Details of the 2010 Quadrennial Defense Review have begun to circulate, and it looks pretty much like my colleague Dan Goure predicted: a warmed-over version of the Bush defense posture. That isn’t all bad, because by the end of its tenure the Bush Administration had come to grasp the emerging security environment fairly well, and one thing the joint force doesn’t need is more upheaval in the way it operates. However, an unfortunate reality that comes through loud and clear in the new QDR is that there are limits to what the Pentagon can do in coping with emerging dangers. The document doesn’t provide real answers to the three biggest defense challenges the nation faces, and maybe it can’t.
The first of these problems, as I have noted many times before, is that new technology is empowering extremists of every stripe around the world. Every generation produces its share of zealots and malcontents, but today the troublemakers have more tools of mass destruction (or disruption) at their disposal than ever before. The QDR takes a stab at addressing these “asymmetric” threats, but the options available to adversaries today are so numerous that there’s no way of preparing for all of them. One corporate CIO told me last week that his company is so pessimistic about the prospects for keeping cyber intruders out of its networks that it now is focused mainly on keeping them in — in other words, preventing them from escaping with valuable information. That’s fine if your main concern is theft, but what if your worry is corruption or destruction of the network? The outlook is not encouraging. The same is true of biological threats. QDR sees the general problem, but it doesn’t prescribe credible, affordable solutions.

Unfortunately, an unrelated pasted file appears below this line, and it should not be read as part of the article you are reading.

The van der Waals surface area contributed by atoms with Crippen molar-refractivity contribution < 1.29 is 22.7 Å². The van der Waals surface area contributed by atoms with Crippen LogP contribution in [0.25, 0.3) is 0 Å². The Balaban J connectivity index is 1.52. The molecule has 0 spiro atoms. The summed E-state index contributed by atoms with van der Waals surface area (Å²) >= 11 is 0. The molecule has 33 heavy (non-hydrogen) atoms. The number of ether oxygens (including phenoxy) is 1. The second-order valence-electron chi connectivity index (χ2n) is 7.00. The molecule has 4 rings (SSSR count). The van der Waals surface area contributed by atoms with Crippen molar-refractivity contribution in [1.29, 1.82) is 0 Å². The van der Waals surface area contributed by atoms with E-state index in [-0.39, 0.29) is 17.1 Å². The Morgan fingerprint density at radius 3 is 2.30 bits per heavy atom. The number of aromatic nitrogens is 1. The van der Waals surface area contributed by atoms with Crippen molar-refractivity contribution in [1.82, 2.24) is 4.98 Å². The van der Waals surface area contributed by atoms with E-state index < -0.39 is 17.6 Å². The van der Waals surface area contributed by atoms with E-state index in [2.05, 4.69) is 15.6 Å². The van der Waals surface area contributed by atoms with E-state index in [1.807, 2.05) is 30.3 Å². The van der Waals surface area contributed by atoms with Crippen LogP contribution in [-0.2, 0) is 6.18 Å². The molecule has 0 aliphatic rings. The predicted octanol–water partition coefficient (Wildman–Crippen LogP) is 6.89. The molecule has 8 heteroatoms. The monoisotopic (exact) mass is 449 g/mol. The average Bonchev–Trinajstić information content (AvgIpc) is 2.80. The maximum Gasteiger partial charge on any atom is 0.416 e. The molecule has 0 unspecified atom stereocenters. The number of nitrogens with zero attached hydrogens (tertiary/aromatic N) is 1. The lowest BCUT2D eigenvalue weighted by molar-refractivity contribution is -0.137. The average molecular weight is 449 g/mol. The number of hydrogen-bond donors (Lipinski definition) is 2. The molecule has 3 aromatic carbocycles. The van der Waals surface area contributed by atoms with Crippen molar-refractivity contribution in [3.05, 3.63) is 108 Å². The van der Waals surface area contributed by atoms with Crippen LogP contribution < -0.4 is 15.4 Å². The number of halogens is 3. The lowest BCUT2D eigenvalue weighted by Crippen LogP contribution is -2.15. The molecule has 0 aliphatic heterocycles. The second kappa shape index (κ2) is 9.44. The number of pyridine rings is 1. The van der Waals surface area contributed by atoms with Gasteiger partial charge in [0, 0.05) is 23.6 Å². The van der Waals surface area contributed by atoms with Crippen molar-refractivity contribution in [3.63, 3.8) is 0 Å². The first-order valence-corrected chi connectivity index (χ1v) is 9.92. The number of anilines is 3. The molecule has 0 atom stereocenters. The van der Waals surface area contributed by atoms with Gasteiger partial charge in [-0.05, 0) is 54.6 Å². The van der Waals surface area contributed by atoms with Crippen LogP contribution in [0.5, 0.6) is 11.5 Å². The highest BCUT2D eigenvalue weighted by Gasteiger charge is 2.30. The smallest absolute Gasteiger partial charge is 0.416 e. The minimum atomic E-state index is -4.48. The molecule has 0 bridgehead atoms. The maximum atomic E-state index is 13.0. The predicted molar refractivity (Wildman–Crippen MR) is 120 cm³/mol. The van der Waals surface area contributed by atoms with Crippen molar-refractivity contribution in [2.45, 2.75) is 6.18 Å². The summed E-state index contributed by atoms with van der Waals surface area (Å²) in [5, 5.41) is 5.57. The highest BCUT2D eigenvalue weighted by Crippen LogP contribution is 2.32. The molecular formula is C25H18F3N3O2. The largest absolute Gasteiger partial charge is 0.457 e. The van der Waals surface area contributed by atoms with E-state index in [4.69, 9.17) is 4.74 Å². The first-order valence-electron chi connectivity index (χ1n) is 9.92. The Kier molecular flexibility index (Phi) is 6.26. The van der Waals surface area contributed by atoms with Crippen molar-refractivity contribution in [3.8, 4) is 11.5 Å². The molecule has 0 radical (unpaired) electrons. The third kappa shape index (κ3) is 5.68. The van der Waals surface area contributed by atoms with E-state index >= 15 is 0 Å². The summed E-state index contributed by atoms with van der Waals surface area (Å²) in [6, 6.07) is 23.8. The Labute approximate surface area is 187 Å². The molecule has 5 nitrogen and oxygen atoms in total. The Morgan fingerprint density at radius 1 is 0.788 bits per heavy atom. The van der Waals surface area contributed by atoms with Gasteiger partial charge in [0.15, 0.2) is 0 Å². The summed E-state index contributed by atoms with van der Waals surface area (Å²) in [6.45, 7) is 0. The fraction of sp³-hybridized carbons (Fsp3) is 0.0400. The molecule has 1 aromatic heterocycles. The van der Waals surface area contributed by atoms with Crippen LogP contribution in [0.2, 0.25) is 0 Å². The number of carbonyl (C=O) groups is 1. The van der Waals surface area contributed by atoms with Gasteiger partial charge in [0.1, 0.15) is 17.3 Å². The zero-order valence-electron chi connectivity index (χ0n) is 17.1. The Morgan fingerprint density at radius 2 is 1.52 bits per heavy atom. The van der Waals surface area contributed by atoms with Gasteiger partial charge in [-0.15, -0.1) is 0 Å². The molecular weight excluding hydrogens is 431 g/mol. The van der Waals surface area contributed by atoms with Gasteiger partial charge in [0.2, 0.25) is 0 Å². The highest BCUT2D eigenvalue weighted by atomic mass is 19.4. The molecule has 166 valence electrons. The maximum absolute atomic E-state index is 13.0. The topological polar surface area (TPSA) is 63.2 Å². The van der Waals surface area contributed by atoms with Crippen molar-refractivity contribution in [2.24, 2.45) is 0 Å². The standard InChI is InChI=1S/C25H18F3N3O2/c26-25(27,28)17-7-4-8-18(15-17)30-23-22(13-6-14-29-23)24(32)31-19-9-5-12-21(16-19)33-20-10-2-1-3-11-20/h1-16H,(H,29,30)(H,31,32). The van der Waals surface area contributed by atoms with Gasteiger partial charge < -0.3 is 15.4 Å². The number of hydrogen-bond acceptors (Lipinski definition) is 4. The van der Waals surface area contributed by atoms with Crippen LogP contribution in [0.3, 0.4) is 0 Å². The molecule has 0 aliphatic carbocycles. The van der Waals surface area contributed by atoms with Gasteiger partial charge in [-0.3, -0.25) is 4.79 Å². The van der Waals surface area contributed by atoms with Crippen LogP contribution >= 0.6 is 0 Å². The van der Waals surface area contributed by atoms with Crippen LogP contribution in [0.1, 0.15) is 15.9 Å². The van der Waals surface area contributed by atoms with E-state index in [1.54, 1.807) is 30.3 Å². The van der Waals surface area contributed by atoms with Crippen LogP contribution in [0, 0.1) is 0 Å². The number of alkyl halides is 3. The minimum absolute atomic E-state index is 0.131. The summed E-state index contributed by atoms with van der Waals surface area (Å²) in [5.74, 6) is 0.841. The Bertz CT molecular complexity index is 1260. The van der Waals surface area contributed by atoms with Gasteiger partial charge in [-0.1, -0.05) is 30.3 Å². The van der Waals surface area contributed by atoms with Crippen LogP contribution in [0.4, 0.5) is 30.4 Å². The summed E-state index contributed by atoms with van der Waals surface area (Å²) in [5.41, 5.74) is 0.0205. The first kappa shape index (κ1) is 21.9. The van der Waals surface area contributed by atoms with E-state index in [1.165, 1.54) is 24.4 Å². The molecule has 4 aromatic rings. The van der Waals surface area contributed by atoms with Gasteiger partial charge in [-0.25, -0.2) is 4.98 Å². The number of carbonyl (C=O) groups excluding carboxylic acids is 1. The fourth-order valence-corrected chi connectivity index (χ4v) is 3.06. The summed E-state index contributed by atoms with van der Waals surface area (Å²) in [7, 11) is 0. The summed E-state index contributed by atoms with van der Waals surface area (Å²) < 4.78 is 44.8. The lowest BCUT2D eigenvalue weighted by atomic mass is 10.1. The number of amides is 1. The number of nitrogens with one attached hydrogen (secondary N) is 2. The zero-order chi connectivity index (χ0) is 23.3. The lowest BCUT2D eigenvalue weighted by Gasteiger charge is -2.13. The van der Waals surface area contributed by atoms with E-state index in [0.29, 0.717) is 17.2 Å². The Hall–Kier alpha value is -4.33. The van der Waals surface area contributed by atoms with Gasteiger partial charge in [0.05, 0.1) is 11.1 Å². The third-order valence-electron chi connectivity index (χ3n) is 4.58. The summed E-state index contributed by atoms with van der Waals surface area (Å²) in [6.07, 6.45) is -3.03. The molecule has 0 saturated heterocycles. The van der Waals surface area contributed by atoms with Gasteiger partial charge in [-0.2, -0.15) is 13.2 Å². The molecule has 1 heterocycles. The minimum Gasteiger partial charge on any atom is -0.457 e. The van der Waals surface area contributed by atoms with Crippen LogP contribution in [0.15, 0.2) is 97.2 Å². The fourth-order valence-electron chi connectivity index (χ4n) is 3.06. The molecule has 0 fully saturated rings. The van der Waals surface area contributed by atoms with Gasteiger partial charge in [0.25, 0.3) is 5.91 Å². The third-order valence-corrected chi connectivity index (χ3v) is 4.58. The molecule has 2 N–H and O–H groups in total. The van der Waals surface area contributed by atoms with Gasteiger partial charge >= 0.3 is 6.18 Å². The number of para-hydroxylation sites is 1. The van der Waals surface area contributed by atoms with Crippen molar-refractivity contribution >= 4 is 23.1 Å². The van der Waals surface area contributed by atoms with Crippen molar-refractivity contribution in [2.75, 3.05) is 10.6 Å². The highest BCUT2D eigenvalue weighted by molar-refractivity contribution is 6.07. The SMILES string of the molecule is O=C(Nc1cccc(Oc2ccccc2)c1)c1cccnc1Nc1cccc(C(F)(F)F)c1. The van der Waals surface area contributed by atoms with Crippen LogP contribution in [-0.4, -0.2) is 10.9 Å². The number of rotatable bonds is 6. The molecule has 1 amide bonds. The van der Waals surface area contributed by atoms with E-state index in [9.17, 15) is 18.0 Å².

The second big problem is America’s declining economy. Everybody knows the economy is going through a rough patch, but when you lose one percentage point of global GDP each year for ten straight years, that’s more than just a downturn — it’s a secular decline. The fact that U.S. defense spending has doubled during the same period that its economy has shrunk from 32% to 23% of global output tells you a day of reckoning lies ahead for U.S. defense spending. Five percent of the world’s population can’t keep sustaining nearly half of global military outlays while generating only a quarter of global output. My colleagues at Lexington get irritated when I say it this way, but we have reached a point in our history where our resources are so constrained that the only way we can maintain our current military posture is to borrow money from the future military adversary we should fear the most — China. Obviously, this is not a tenable arrangement over the long run, but fixing it is far beyond the scope of the QDR.
Finally, there is the looming defense management challenge that the QDR could have addressed but largely sidestepped: the All-Volunteer Force is becoming unaffordable. This is less about our faltering economy than it is about how the cost of military compensation has drifted far off its historic trend-line in the present decade. Ten years ago, it cost about $60,000 annually in today’s dollars to cover the costs of an average service member, excluding healthcare. Today it costs over $80,000. Add in healthcare costs — which have increased over 150% since the decade began — and the cost per service member skyrockets to well above $100,000 annually. And I haven’t even counted the cost of training and equipping that service member. When the cost of each soldier starts exceeding twice the median household income in the U.S. (which it now does), you know that our approach to manning the force is in deep trouble. But the administration keeps adding people and the Congress keeps adding benefits, so here again, we see the QDR failing to speak to an emerging defense challenge.
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